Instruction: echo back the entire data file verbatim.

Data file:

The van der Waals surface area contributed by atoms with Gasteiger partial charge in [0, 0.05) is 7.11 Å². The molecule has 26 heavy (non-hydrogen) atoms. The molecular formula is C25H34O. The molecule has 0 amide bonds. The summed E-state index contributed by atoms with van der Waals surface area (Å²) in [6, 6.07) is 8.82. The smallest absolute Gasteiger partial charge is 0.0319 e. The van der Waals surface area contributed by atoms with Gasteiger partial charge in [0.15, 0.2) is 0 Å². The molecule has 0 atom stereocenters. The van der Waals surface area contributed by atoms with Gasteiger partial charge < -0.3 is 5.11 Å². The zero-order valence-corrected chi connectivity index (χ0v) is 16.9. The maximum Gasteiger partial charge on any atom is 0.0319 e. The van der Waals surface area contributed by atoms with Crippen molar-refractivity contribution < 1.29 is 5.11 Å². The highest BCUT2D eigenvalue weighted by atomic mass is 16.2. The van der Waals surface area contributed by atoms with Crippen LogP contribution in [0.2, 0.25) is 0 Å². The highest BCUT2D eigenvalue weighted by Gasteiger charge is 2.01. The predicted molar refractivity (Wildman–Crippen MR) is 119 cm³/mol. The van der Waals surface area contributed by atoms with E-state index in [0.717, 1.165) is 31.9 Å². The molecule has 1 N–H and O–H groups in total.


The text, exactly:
The van der Waals surface area contributed by atoms with Gasteiger partial charge in [0, 0.05) is 7.11 Å². The molecule has 26 heavy (non-hydrogen) atoms. The molecular formula is C25H34O. The molecule has 0 amide bonds. The summed E-state index contributed by atoms with van der Waals surface area (Å²) in [6, 6.07) is 8.82. The smallest absolute Gasteiger partial charge is 0.0319 e. The van der Waals surface area contributed by atoms with Gasteiger partial charge in [0.15, 0.2) is 0 Å². The molecule has 0 atom stereocenters. The van der Waals surface area contributed by atoms with Gasteiger partial charge < -0.3 is 5.11 Å². The zero-order valence-corrected chi connectivity index (χ0v) is 16.9. The maximum Gasteiger partial charge on any atom is 0.0319 e. The van der Waals surface area contributed by atoms with Crippen molar-refractivity contribution < 1.29 is 5.11 Å². The highest BCUT2D eigenvalue weighted by atomic mass is 16.2. The van der Waals surface area contributed by atoms with Crippen LogP contribution in [0.2, 0.25) is 0 Å². The highest BCUT2D eigenvalue weighted by Gasteiger charge is 2.01. The predicted molar refractivity (Wildman–Crippen MR) is 119 cm³/mol. The van der Waals surface area contributed by atoms with E-state index in [0.717, 1.165) is 31.9 Å². The molecule has 1 N–H and O–H groups in total.